Proof that f(x) = ln(x) - x has a maximum, without using derivatives and taylor series expansion

Jun 2019
2
0
Israel
I need to proove that for any x in the range (x>0), f(x) <= f(1) = -1.
I tried using the limit definition of e, and the fact that e^x > x for any x>0, to no avail.
Can someone help me?
 

Prove It

MHF Helper
Aug 2008
12,897
5,001
You wouldn't know that $\displaystyle \begin{align*} \mathrm{e}^x > x \end{align*}$ without knowledge of Taylor Series, so I doubt that result could be used.

I really dislike when people put unnecessary restrictions on themselves. Always remember Occam's Razor - the most concise solution is the best one.
 
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Jun 2013
1,134
605
Lebanon
maybe we can use this

\(\displaystyle \ln x -x +1=\int_1^x \left(\frac{1}{t}-1\right) \, dt\)
 
Dec 2013
2,002
757
Colombia
You wouldn't know that $\displaystyle \begin{align*} \mathrm{e}^x > x \end{align*}$ without knowledge of Taylor Series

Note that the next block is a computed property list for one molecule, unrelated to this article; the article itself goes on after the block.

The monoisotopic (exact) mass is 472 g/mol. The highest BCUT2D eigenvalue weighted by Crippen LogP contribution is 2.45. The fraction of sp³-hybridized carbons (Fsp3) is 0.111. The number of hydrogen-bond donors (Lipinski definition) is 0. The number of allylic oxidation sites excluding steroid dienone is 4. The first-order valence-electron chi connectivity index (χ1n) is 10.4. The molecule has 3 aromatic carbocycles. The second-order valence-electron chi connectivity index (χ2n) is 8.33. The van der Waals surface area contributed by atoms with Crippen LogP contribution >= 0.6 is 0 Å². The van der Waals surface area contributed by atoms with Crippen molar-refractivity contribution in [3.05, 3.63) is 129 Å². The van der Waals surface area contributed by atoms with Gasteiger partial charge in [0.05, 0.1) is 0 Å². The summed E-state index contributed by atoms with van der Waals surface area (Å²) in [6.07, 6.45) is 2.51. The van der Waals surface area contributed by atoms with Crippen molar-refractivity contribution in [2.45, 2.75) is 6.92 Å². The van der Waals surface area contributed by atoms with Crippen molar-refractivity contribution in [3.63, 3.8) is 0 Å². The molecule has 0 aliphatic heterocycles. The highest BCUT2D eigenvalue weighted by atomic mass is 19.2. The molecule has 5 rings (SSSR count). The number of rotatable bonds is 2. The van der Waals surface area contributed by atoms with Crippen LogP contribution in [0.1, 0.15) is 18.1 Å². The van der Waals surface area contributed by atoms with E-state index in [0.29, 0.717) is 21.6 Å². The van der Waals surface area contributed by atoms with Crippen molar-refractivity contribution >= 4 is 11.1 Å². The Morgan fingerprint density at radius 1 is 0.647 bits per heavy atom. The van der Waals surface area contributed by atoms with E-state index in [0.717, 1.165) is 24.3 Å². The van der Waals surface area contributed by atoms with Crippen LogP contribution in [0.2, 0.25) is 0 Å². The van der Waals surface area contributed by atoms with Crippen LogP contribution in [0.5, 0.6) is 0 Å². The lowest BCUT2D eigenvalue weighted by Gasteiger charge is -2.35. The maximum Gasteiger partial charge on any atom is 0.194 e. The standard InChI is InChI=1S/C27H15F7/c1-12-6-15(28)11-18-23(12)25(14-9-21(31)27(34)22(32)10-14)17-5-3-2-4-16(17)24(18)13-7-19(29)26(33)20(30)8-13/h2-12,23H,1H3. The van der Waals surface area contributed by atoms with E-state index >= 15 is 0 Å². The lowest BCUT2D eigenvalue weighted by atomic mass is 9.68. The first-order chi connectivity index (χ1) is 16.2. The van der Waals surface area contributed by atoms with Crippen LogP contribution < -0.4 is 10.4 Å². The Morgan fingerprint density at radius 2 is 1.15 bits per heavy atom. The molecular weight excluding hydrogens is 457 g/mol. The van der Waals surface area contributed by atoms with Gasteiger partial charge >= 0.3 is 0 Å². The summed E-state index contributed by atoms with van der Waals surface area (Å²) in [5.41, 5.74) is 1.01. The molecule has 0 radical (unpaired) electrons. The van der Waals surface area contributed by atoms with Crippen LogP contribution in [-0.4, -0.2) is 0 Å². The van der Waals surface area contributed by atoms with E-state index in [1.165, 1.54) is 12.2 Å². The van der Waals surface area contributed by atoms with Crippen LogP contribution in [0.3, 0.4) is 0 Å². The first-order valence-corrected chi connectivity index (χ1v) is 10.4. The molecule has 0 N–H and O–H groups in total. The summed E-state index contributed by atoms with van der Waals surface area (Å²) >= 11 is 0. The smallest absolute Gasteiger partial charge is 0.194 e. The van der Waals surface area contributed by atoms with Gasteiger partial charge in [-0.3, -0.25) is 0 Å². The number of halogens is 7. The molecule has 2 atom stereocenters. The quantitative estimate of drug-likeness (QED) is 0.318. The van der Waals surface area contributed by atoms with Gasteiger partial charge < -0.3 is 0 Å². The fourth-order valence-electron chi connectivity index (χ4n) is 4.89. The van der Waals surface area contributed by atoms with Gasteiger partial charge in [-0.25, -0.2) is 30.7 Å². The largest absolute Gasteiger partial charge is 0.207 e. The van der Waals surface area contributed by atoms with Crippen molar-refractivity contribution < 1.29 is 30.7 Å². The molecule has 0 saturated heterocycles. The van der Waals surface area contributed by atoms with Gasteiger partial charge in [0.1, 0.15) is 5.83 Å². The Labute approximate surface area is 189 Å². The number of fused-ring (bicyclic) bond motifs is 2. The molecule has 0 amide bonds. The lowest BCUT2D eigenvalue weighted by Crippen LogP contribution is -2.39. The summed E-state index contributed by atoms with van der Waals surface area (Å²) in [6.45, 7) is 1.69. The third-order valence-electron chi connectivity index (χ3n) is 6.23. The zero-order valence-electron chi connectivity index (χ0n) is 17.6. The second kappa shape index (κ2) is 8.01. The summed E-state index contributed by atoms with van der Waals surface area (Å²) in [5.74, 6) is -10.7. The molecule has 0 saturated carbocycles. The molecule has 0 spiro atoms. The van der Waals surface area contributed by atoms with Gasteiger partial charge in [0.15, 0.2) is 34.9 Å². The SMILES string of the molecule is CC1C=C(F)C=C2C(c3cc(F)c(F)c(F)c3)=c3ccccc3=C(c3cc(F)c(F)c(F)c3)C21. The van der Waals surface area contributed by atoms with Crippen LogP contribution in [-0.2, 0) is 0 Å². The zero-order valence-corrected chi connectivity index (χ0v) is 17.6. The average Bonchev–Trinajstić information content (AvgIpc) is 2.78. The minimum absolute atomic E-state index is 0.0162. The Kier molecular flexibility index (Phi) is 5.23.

Why not? I can prove $\displaystyle \lim_{x \to \infty} \frac{\ln x}{x} = 0$ without recourse to Taylor series. On the other hand, I'd use the integral definition of the logarithm which rather suggests knowledge of derivatives.
 

Prove It

MHF Helper
Aug 2008
12,897
5,001
Why not? I can prove $\displaystyle \lim_{x \to \infty} \frac{\ln x}{x} = 0$ without recourse to Taylor series. On the other hand, I'd use the integral definition of the logarithm which rather suggests knowledge of derivatives.
Interesting, how would you do it?
 
Dec 2013
2,002
757
Colombia
\begin{align}
0 \lt \frac1t & \lt t^{c-1} &(t \gt 1, \, c \gt 0) \\
0 \lt \int_1^x \frac1t \,\mathrm dt & \lt \int_1^x t^{c-1} \,\mathrm dt \\
0 \lt \log t &\lt \frac1c ( x^c -1) \lt \frac{x^c}c \\
0 \lt \frac{\log^b x}{x^a} \lt \frac {x^{-a}}{c^b} &(a \gt 0, \, b \gt 0) \\
\text{(choose $c= \tfrac{a}{2b}$ and} \; 0 \lt \frac{\log^b x}{x^a} \lt \frac {x^{-\frac{a}2}}{c^b}
\end{align}
and take limits as $x \to \infty$.